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1 June 2009 Eye Problems in Mountain and Remote Areas: Prevention and Onsite Treatment—Official Recommendations of the International Commission for Mountain Emergency Medicine ICAR MEDCOM
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Abstract

Although eyes are not frequently injured in the mountains, they are exposed to many adverse factors from the environment. This article, intended for first responders, paramedics, physicians, and mountaineers, is the consensus opinion of the International Commission for Mountain Emergency Medicine (ICAR-MEDCOM). Its aim is to give practical advice on the management of eye problems in mountainous and remote areas. Snow blindness and minor injuries, such as conjunctival and corneal foreign bodies, could immobilize a person and put him or her at risk of other injuries. Blunt or penetrating trauma can result in the loss of sight in the eye; this may be preventable if the injury is managed properly. In almost all cases of severe eye trauma, protecting the eye and arranging an immediate evacuation are necessary. The most common eye problems, however, are due to ultraviolet light and high altitude. People wearing contact lenses and with previous history of eye diseases are more vulnerable. Any sight-threatening eye problem or unexplained visual loss at high altitude necessitates descent. Wearing appropriate eye protection, such as sunglasses with sidepieces and goggles with polarized or photochromic lenses, could prevent most of the common eye problems in mountaineering.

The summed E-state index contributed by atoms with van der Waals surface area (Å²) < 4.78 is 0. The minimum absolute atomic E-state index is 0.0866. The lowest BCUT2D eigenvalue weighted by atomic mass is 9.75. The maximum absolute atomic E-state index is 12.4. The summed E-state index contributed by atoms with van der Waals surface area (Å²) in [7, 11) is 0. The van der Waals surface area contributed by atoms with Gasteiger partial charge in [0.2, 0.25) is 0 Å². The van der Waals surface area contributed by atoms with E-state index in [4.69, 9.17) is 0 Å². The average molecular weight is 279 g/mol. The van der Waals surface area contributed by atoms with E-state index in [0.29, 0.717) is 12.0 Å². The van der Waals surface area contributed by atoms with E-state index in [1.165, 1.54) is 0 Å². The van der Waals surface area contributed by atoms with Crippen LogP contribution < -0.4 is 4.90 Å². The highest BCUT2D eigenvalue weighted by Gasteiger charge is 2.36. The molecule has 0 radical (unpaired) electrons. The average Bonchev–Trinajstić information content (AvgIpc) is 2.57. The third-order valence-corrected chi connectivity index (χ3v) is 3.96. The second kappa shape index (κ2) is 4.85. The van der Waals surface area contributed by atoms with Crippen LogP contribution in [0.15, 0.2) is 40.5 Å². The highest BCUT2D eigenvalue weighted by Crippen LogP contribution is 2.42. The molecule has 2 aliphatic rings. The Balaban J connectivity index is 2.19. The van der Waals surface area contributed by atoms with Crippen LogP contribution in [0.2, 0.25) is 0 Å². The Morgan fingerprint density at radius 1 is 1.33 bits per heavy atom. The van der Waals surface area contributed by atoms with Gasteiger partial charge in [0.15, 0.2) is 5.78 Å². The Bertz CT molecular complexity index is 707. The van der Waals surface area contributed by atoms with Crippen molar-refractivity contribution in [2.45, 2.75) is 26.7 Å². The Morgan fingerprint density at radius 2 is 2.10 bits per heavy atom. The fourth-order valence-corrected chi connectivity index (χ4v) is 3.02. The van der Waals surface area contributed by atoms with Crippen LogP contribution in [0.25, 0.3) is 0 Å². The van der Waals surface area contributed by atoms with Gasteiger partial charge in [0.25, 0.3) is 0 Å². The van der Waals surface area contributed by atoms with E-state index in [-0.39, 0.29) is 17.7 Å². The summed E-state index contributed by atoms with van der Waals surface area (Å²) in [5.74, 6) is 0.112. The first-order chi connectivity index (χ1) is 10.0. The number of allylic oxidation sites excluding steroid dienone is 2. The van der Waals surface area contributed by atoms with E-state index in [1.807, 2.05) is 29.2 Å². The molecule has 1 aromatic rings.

John A. Ellerton, Igor Zuljan, Giancelso Agazzi, and Jeffrey J. Boyd "Eye Problems in Mountain and Remote Areas: Prevention and Onsite Treatment—Official Recommendations of the International Commission for Mountain Emergency Medicine ICAR MEDCOM," Wilderness & Environmental Medicine 20(2), (1 June 2009). https://doi.org/10.1580/08-WEME-REV-205R1.1
Published: 1 June 2009
JOURNAL ARTICLE
7 PAGES

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